Mifepristone, the controversial "abortion pill" also known as RU-486, is safe and effective and should be made available to American women, an advisory panel of the Food and Drug Administration concluded yesterday.

Seven of eight voting members of the FDA's Reproductive Health Drugs Advisory Committee voted that the medical abortion method was safe for use in the United States, although they warned that "safe" is not the same as "risk-free."

The FDA is not bound by the recommendations of its advisory committees but usually follows them. FDA Commissioner David Kessler said after the meeting that the panel had given him "a very strong signal" that the drug should be approved and added, "We take that advice very, very seriously."

Mifepristone is an antiprogestin, one of a family of drugs that blocks the action of the hormone progesterone, needed to maintain pregnancy. If approved, it would be administered in two stages. Patients who have been pregnant for less than 49 days would take a 600-milligram oral dose of mifepristone one day, and return two days later for a 200-microgram dose of misoprostol, a "prostaglandin" drug already approved by the agency that triggers uterine contractions. The combination induces an abortion without surgery.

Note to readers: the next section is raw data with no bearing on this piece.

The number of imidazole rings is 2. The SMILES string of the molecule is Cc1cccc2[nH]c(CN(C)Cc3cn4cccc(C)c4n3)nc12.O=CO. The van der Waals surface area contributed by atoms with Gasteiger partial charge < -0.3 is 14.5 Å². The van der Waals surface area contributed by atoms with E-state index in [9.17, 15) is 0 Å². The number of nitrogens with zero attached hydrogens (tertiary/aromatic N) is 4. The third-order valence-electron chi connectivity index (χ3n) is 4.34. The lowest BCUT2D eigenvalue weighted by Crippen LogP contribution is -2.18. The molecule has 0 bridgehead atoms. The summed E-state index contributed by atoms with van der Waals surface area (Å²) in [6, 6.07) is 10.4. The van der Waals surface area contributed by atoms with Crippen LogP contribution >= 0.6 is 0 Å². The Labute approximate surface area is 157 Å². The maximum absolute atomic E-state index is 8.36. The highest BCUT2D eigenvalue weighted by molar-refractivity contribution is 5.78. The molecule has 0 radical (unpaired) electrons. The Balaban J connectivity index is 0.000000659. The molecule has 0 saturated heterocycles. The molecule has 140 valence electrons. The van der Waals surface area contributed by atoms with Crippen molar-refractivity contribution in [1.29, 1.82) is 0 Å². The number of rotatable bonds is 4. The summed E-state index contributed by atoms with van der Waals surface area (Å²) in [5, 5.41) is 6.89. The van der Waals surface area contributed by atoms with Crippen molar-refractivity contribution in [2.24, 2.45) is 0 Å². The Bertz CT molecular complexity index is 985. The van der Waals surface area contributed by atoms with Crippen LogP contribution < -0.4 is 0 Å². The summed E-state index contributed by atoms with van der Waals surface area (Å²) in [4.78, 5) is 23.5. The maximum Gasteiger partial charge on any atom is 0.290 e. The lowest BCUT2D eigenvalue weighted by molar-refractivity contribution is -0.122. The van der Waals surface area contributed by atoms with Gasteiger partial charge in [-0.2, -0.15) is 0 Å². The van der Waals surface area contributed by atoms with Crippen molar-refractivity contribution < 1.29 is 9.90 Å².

Most abortions occur within four hours of taking misoprostol. The regimen outlined in the application calls for the patient to spend those four hours in the clinic or doctor's office, and also includes monitoring after the fact. The treatment is expected to cost several hundred dollars.

In French and American studies, the drug combination is successful in 95 percent of cases. Women in whom it fails should have a surgical abortion, because the drugs might cause birth defects, said representatives of the Population Council, the New York-based research organization that applied for the drug's approval.

Mifepristone was developed by French researchers in 1980 and approved in France in 1988. Nearly 200,000 women have had medical abortions using the drug in France, the United Kingdom and Sweden and other countries. Twenty-one births have been reported after unsuccessful medical abortion attempts. Three of those children were born with birth defects: one with a club foot, one with "abnormal fingernails," and one with an immune system deficiency that proved fatal.